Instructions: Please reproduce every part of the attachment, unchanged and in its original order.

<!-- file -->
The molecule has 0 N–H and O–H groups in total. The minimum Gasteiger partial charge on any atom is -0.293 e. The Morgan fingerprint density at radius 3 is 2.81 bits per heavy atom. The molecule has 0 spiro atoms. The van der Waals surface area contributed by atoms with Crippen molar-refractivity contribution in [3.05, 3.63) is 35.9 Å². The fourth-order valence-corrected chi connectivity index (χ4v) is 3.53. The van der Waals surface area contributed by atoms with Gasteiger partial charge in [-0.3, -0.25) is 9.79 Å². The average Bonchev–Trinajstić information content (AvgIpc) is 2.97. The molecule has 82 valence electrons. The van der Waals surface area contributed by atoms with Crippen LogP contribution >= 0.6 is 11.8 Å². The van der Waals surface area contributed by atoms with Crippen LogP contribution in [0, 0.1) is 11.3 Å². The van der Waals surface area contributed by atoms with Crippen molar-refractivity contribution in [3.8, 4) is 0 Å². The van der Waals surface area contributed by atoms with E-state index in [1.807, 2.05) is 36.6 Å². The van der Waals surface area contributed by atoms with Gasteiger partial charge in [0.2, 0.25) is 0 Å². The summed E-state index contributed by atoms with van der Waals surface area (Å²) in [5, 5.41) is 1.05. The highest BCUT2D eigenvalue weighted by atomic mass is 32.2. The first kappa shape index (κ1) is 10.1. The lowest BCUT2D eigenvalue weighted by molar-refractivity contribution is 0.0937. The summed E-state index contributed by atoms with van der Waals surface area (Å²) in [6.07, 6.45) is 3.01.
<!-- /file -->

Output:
The molecule has 0 N–H and O–H groups in total. The minimum Gasteiger partial charge on any atom is -0.293 e. The Morgan fingerprint density at radius 3 is 2.81 bits per heavy atom. The molecule has 0 spiro atoms. The van der Waals surface area contributed by atoms with Crippen molar-refractivity contribution in [3.05, 3.63) is 35.9 Å². The fourth-order valence-corrected chi connectivity index (χ4v) is 3.53. The van der Waals surface area contributed by atoms with Gasteiger partial charge in [-0.3, -0.25) is 9.79 Å². The average Bonchev–Trinajstić information content (AvgIpc) is 2.97. The molecule has 82 valence electrons. The van der Waals surface area contributed by atoms with Crippen LogP contribution >= 0.6 is 11.8 Å². The van der Waals surface area contributed by atoms with Crippen LogP contribution in [0, 0.1) is 11.3 Å². The van der Waals surface area contributed by atoms with Crippen molar-refractivity contribution in [3.8, 4) is 0 Å². The van der Waals surface area contributed by atoms with E-state index in [1.807, 2.05) is 36.6 Å². The van der Waals surface area contributed by atoms with Gasteiger partial charge in [0.2, 0.25) is 0 Å². The summed E-state index contributed by atoms with van der Waals surface area (Å²) in [5, 5.41) is 1.05. The highest BCUT2D eigenvalue weighted by atomic mass is 32.2. The first kappa shape index (κ1) is 10.1. The lowest BCUT2D eigenvalue weighted by molar-refractivity contribution is 0.0937. The summed E-state index contributed by atoms with van der Waals surface area (Å²) in [6.07, 6.45) is 3.01.